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My teen is smoking weed. What should I do?

marijuana

Antwon McMullen | Shutterstock

Edifa - published on 11/08/19

Reacting intelligently and thoughtfully is the best approach to take.

Your teenager’s behavior has changed. He seems to have less initiative, less ambition. His head is in the clouds and he’s unmotivated about sports and studies. His group of friends has also changed and his grades have taken a nosedive. Sometimes his eyes are red. It’s possible he’s smoking cannabis. If you’re sure of it, this mini survival guide can help you manage the situtation.

Find the right words (without shouting)

The first ground rule: don’t give way to panic or aggression. Try to understand what the attraction is for your child. Is he smoking to gain acceptance from his friends?Does he think it will calm his nerves? Is he seeking to feel more confident? Maybe he’s trying to escape difficulties in his relationship with family or friends, or he’s seeking to break the rules or experience new sensations. Try to establish how much he’s using: is it rarely or often? Your response should be as proportionate as possible.

Take the initiative to have a talk. Express what you’re observing and your concerns. If your teenager tells you that a joint from time to time makes him feel less inhibited, tell him the best way to be cool is to be true to oneself. Sports are a good way of relaxing, too. If he thinks it can solve a problem or soothe a sorrow, try to help him resolve it by listening to him and offering support.

In many places, cannabis is illegal. Even in states where recreational marijuana use is legal, there are still age limits for purchases, and penalties for driving under the influence. Tell him clearly that you refuse to have illegal substances in the house. A reminder of the law can have a particularly tonic effect!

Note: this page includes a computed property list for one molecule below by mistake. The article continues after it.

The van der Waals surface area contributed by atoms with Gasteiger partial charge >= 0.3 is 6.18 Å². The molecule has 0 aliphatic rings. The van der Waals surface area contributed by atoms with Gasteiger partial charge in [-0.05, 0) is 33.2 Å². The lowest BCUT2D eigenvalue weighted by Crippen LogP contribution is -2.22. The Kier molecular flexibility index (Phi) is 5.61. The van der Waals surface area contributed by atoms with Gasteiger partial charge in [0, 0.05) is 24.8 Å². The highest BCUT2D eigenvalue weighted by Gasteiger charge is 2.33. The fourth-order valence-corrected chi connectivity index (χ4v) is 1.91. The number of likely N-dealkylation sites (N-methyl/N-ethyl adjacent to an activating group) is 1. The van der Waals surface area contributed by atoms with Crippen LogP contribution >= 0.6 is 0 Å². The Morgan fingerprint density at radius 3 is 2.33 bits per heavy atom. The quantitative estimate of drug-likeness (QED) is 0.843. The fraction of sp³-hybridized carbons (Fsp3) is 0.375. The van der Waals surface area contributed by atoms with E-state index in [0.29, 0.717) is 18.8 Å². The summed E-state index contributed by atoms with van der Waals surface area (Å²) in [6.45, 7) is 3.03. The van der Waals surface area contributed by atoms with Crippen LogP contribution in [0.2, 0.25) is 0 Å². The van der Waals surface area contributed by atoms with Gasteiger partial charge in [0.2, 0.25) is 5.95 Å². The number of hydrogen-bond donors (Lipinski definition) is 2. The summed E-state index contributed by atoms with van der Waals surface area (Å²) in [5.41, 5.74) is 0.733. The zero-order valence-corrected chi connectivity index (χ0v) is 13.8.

Make sure you are aware of how your teen is using allowance money or salary from a job. Be sure to support your teen with quality time, preparing meals together and including him in the life of family and friends.

Help your teenager understand what makes him happy

You can help your teenager learn to better know himself, to work out what gives him pleasure, what calms him and helps him grow. He must know how to put his thoughts and feelings into words. Encourage him to pursue his dreams and open up to others. If he’s truly not feeling right, if his substance abuse is masking depression, a lack of well-being, or some serious fragility, make an appointment to see a doctor and/or therapist.

But the most effective thing to do right away is to regularly spend time doing things with your teenager. It’s helpful for a father to get involved — going out for a meal, attending sports events together, doing leisure activities, etc.

Finally, help your child develop his interior and spiritual life, through groups or events at your parish, or activities that help teens to grow in their faith. By exploring this deeper dimension of life, your teen can help discover ways to deal with the issues he faces in life.

Diane Gautret-Willard

Tags:
Parenting
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